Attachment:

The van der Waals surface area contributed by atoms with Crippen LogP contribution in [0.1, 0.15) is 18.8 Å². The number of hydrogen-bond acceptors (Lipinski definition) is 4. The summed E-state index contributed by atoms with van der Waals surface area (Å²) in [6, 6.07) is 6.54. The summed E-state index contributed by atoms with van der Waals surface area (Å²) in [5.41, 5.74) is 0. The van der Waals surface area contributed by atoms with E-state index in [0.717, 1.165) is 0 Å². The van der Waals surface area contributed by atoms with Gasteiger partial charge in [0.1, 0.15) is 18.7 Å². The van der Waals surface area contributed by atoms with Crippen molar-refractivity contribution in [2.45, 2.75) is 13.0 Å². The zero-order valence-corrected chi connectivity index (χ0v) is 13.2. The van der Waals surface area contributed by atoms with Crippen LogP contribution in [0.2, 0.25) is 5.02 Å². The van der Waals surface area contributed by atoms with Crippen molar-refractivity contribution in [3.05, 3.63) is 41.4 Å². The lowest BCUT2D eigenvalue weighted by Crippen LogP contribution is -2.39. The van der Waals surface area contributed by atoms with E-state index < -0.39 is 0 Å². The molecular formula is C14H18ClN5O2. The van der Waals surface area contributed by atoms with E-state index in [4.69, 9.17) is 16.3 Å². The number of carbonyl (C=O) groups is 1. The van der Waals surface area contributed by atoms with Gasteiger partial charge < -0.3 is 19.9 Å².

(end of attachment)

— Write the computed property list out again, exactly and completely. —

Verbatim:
The van der Waals surface area contributed by atoms with Crippen LogP contribution in [0.1, 0.15) is 18.8 Å². The number of hydrogen-bond acceptors (Lipinski definition) is 4. The summed E-state index contributed by atoms with van der Waals surface area (Å²) in [6, 6.07) is 6.54. The summed E-state index contributed by atoms with van der Waals surface area (Å²) in [5.41, 5.74) is 0. The van der Waals surface area contributed by atoms with E-state index in [0.717, 1.165) is 0 Å². The van der Waals surface area contributed by atoms with Gasteiger partial charge in [0.1, 0.15) is 18.7 Å². The van der Waals surface area contributed by atoms with Crippen molar-refractivity contribution in [2.45, 2.75) is 13.0 Å². The zero-order valence-corrected chi connectivity index (χ0v) is 13.2. The van der Waals surface area contributed by atoms with Crippen LogP contribution in [0.2, 0.25) is 5.02 Å². The van der Waals surface area contributed by atoms with Crippen molar-refractivity contribution in [3.05, 3.63) is 41.4 Å². The lowest BCUT2D eigenvalue weighted by Crippen LogP contribution is -2.39. The van der Waals surface area contributed by atoms with E-state index < -0.39 is 0 Å². The molecular formula is C14H18ClN5O2. The van der Waals surface area contributed by atoms with E-state index in [4.69, 9.17) is 16.3 Å². The number of carbonyl (C=O) groups is 1. The van der Waals surface area contributed by atoms with Gasteiger partial charge < -0.3 is 19.9 Å².